London's Daily Telegraph reports this morning that the UK is preparing to switch from the short take-off, vertical landing (STOVL) version of the F-35 Joint Strike Fighter to the F-35C carrier (CV) model, because it costs less and has a greater weapon load and range.
According to the paper, its sources say that the decision is not final, and that a choice one way or the other will be announced this fall. It quotes procurement minister Quentin Davies as saying: “We have to take an immensely important decision. We have to take a decision as to which version of aircraft we shall be agreeing and we shall be focusing on this situation in the coming months.”
The BBC later quoted Davies as saying the reports that a decision had been taken were "utter drivel" but confirming that the decision would be taken in the next few months.
The Telegraph said that the UK MoD is estimating an average acquisition cost of GBP90 million ($151 million) for each F-35C and GBP105 million ($177 million) for the F-35Bs. Moreover, MoD sources apparently told the paper that fewer F-35Cs than F-35Bs would be needed because of their greater performance, saving more money.
The UK's two new carriers have been designed from the keel up so that they can accommodate catapults and arrester systems. This was both a hedge against problems with STOVL or a US cancellation of F-35, and provision for a CV-type F-35 follow-on in the longer term. Delays in funding and building the carriers have, so far, postponed the date after which switching the first-of-class Queen Elizabeth from STOVL to CV becomes impossible without changing the schedule. The gas-turbine/electric ships would be fitted with separate steam generators to power the cats.
The UK's baseline plan for the JSF involves buying 138 F-35Bs that would form a joint RAF/Navy force similar to today's Joint Force Harrier, capable of sustaining two deployed shipboard air wings and a land-based force. That flexibility, however, may depend on the use of the F-35B, because its virtually automatic vertical landing mode will require less recurrent training than CV operations do today.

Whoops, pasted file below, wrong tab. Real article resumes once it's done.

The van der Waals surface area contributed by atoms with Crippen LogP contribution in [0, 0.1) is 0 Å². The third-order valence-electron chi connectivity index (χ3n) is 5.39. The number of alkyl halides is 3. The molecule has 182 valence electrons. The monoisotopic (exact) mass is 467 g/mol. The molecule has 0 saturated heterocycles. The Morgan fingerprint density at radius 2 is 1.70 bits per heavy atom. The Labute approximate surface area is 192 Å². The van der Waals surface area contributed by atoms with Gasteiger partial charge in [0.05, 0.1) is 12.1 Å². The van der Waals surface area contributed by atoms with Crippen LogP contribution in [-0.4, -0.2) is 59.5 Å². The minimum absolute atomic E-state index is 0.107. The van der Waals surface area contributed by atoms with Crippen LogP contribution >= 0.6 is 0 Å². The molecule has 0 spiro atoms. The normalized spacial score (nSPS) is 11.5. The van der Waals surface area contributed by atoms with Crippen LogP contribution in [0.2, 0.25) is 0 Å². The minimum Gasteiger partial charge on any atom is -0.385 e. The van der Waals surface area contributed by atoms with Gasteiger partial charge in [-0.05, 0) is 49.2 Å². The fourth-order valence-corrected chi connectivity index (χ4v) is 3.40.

However, the UK's buy profile is unusual. Most of its jets are expected to be delivered between 2016 and 2021, matching the working-up of the two carriers. There is then a four-year hiatus before some 50 aircraft arrive in 2026-29, filling out the land-based force. It's quite possible that when the MoD talks about fewer aircraft, they're talking about these later orders.
One factor that could come into play: the UK has so far timed the drop-dead date for the CV-versus-STOVL decision so that it would not take place until the F-35 had demonstrated successful STOVL operations. Following the redesign and restructure of the program in 2004-05, those tests were scheduled to happen in the fall of 2008, a few months after the first flight of STOVL prototype BF-1 - right now, they won't be any earlier than September, and that date looks increasingly unlikely.
The UK government has also described the jet's STOVL performance as "at risk" (page 52 of the NAO Project Summary sheets, available here). The UK has adopted a more stringent hot-day requirement than the US, in the light of Harrier experience, and has funded a shipboard rolling vertical landing (SRVL) demonstration as a way to boost the bring-back load. Also, in a recent interview, Pratt & Whitney executives said that there is effectively no growth margin in the vertical-lift system: increasing VL thrust would mean redesigning the entire lift fan, including more advanced materials.
What that means: If the UK government decides to go STOVL this fall, before STOVL tests are complete, it's doing so in the knowledge that the controversial SRVL technique (which will have a lot of knock-on effects on deck operations) could be a permanent feature, not a stop-gap until a propulsion upgrade is available.
Update: Check the discussions at RumRation and Pprune, It's suggested that no decision will be taken before the looming UK election (although shipbuilding factors might force one), that the RAF might prefer the longer-range F-35C, and that the decision could give the money-counters and some RAF elements the chance to retire the Harrier.